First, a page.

For autumn/winter 2023, Conner Ives was inspired by Paul Thomas Anderson’s 1999 film ‘Magnolia,’ which follows an ensemble cast of interrelated characters pursuing happiness, forgiveness and meaning in the San Fernando Valley, as well as looking back on his childhood when he first started thinking about fashion and admiring pictures from the Balenciaga autumn/winter 2006 collection.
“I didn’t even know what I was looking at, but I remember to this day the trapeze coats, the hats, the boots, everything,” explains Ives in the show notes. “I would sneak my mom’s fashion magazines into my childhood bathroom, storing them secretly in the cabinets for late night reading. A cliché yes, but for me it was an undeniably formative moment.”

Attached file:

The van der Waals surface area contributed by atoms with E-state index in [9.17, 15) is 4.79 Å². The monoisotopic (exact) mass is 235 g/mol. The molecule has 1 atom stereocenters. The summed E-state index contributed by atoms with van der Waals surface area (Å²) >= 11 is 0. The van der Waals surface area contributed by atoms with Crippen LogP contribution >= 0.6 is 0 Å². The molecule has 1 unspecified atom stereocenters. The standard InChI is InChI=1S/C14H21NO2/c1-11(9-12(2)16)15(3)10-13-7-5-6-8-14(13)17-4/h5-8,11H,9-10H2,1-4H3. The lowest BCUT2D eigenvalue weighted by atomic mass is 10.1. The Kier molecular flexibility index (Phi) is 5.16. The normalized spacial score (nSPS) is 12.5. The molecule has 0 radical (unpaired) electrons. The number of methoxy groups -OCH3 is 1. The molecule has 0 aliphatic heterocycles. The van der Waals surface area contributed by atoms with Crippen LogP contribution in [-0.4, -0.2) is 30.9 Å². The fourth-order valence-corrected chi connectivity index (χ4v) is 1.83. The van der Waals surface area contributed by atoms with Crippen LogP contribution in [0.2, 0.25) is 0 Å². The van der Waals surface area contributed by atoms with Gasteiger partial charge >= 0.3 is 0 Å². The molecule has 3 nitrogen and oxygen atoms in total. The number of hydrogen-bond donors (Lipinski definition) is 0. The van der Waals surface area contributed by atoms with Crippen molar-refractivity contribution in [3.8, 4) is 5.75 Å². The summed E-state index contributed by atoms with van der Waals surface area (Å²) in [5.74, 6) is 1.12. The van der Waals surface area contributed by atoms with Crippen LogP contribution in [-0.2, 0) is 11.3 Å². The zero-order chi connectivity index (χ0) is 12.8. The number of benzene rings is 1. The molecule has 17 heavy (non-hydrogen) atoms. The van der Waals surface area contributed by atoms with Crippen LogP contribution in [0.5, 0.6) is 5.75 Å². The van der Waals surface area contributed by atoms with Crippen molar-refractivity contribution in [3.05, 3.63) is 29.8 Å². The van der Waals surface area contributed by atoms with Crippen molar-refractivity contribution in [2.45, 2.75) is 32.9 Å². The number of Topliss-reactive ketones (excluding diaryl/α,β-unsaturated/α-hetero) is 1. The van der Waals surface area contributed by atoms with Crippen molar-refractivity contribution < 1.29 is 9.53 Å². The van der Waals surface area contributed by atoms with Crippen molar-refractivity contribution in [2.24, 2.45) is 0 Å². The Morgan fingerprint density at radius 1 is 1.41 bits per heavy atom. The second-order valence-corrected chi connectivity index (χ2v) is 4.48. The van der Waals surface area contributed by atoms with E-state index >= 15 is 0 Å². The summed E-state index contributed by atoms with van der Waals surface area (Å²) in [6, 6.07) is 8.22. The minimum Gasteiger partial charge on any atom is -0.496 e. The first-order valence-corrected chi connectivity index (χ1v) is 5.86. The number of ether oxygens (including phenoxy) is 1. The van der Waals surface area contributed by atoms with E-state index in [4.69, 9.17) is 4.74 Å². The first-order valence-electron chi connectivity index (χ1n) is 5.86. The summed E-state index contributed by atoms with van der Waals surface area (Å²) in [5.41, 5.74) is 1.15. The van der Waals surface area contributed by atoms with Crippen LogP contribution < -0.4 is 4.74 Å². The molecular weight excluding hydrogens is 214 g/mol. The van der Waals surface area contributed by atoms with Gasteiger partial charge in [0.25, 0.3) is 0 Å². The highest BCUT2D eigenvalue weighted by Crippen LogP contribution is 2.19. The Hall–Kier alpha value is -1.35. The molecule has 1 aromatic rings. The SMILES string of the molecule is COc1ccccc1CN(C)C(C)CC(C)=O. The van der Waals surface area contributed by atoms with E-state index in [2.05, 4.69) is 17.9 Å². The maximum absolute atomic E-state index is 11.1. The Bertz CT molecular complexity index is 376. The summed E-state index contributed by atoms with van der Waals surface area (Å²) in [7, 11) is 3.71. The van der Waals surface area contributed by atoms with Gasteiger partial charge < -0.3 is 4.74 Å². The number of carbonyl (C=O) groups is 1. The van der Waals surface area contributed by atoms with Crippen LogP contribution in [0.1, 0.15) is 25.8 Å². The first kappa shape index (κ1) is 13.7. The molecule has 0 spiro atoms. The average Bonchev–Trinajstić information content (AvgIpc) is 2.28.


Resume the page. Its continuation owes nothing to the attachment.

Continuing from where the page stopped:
This led to a more refined, grown-up Conner Ives, explained the designers, with looks following the same format as his debut last year, featuring clothes detonating archetypes crafted from disparate pop-culture and historical fashion references. There was Kate Moss at Glastonbury, complete with oversized shearling gilet and patchwork boots, Carrie Bradshaw in a bell-sleeved LBD, and Diane Keaton in a slouchy white shirtdress worn agape, complete with a necktie.
Other highlights include the pop star referencing Britney Spear’s ‘Overprotected’ music video in a bias dress paired with boot-cut jeans, and Nan Kempner, from Nicholas Coleridge’s 1998 book ‘The Fashion Conspiracy’ sporting a bias-cut slip dress, fashioned from surplus Americana T-shirts.
Ives even closed the show with his take on the white wedding gown from ‘The Parent Trap’ worn by Elizabeth James, complete with top hat and veil.
“There was also a push this season for a more refined image, a grown-up Conner Ives,” added the designer. “This time, they’re more aspirational, more of a departure. It was about women that bought their own couture, understood the textile compositions and the savoir faire that goes into the meticulous art form of dressmaking.”